Attackers have lots of ways of gaining access to a target’s information. One of their preferred attack vectors is exploiting careless end user behavior. This is especially true when it comes to users who don’t adequately protect their web accounts.
For instance, bad actors targeted users of TeamViewer, software which allows IT professionals to gain remote desktop access, on two separate occasions in the first half of 2016. In both incidents, observers thought someone had hacked TeamViewer or that the company had not implemented adequate security measures. But the company revealed that careless behavior, i.e. users reusing weak passwords across their accounts, had helped attackers gain access to victims’ computers. Nothing had happened with TeamViewer itself.
The same can be said about TeamSpy. First discovered in 2013, TeamSpy is a piece of malware that uses TeamViewer software, which like many applications loads external code known as Dynamic Link Libraries (DLLs). The malware works by implementing a technique known as DLL Hijacking. This involves tricking the TeamViewer application loader into executing malicious code.
The CrySyS Lab elaborates on the attack in a report (PDF):
“The attackers install an original, legitimate TeamViewer instance on the victim computer, but they modify its behavior with DLL hijacking, and they obtain remote access to the victim computers in real-time. Therefore, the attackers are not only able to remotely observe the infected computers, but they can also misuse TeamViewer to install other tools to obtain important information, files, and other data from the victim.”
DLL Hijacking is possible with applications depending on how they call DLLs. This doesn’t mean the affected applications are inherently unsafe, however. On the contrary, the technique oftentimes works if and only if attackers trick users into downloading a malicious DLL onto their computers first. Bad actors usually turn to social engineering techniques for that purpose.
Case and point, Heimdal Security recently discovered an attack campaign that leverages email spam to infect users with TeamSpy.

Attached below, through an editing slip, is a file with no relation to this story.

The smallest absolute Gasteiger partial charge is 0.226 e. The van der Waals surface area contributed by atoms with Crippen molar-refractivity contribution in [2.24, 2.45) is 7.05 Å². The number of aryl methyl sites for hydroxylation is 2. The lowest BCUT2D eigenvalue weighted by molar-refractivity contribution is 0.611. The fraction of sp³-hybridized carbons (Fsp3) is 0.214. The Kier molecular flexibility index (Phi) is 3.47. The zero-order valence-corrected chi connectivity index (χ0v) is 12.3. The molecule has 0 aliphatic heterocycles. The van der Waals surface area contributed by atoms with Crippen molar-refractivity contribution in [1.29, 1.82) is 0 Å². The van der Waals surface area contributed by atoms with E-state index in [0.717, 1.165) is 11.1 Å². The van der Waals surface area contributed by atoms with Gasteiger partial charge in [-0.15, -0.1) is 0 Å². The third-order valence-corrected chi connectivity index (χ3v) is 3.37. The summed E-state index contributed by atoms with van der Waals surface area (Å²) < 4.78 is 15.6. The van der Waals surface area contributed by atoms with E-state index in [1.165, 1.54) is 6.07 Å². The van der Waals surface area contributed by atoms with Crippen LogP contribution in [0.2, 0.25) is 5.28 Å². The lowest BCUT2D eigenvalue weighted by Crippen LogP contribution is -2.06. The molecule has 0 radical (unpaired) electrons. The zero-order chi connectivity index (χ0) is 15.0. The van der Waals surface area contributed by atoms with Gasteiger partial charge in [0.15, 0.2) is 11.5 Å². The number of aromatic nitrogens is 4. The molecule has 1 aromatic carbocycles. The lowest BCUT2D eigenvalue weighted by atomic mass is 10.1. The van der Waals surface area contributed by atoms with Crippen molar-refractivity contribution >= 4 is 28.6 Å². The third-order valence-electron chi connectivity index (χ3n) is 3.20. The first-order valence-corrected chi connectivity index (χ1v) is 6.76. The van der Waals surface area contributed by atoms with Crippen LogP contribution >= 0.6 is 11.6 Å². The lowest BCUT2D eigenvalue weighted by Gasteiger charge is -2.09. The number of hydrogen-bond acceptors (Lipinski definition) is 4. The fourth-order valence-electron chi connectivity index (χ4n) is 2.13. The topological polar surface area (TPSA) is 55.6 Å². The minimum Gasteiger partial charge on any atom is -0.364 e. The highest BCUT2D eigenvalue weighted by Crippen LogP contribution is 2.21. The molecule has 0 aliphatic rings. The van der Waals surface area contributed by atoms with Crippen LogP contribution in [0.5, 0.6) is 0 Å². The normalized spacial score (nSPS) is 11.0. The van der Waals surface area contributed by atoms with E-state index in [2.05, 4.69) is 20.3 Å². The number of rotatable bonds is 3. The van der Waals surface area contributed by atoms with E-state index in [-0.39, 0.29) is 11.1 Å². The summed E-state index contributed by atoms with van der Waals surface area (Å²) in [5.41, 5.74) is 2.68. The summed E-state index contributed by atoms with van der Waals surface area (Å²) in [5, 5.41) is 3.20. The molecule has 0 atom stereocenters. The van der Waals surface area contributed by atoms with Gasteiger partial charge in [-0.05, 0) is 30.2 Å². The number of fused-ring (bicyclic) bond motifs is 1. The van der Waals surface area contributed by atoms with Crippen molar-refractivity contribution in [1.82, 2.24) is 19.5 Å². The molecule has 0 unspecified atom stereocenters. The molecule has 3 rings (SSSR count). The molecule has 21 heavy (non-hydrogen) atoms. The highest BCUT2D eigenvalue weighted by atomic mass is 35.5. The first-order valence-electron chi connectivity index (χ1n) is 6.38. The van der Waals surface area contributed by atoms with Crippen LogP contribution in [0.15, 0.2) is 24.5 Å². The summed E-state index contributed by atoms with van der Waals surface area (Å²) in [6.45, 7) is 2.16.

Let’s dive into the specifics of this operation.
TeamSpy Email Spam
The attack begins when a user receives an email from a spoofed return address. Most of the time, the subject line has something to do with an eFax message. The attachment, “Fax_02755665224.zip,” reinforces this ploy.
But the attachment is not what it appears to be.
As Heimdal’s security evangelist Andra Zaharia explains in a blog post:
“The attached file is a zip file, which, when opened, triggers the accompanying .exe file to be activated. This causes for the malicious TeamSpy code to be dropped onto the victim’s computer, as a malicious DLL:
“[% APPDATA%] \ SysplanNT \ MSIMG32.dll. That library then recorded via C: \ Windows \ system32 \ regsvr32. exe “/ s” [% APPDATA%] \ SysplanNT \ MSIMG32.dll”
Once activated, TeamSpy loads up a keylogger. This component collects a victim’s usernames and passwords, assembles it into a file, and continuously sends it to its command and control (C&C) server. Meanwhile, the victim remains oblivious to the hidden TeamViewer session that powers TeamSpy.
The attack, which can circumvent various security protections including two-step verification (2SV), has a 31/58 VirusTotal detection rating as of 22 February 2017.
The Need for Security Awareness
Reflecting on the TeamSpy email attack, Heimdal’s CEO Morten Kjærsgaard feels organizations need to invest in security awareness:
“This type of attack, as many others that use similar tactics, highlights (once again) how critical basic cyber security education is. Cyber hygiene, as we call it, is fundamental to our lives, as we can no longer draw a clear line between our online and our ‘offline’ lives.”
In Kjærsgaard’s mind, this means knowing four things:
- Which emails to open and which to mark as spam.
- Which email attachments to avoid and never touch.
- The main tactics that cybercriminals use to infect your computer.
- How psychological manipulation is part of every attack.
By familiarizing themselves with security best practices, users can take their digital security into their own hands and choose tools that are designed to protect their data. They can also watch out for future attack campaigns like the TeamSpy operation explained above.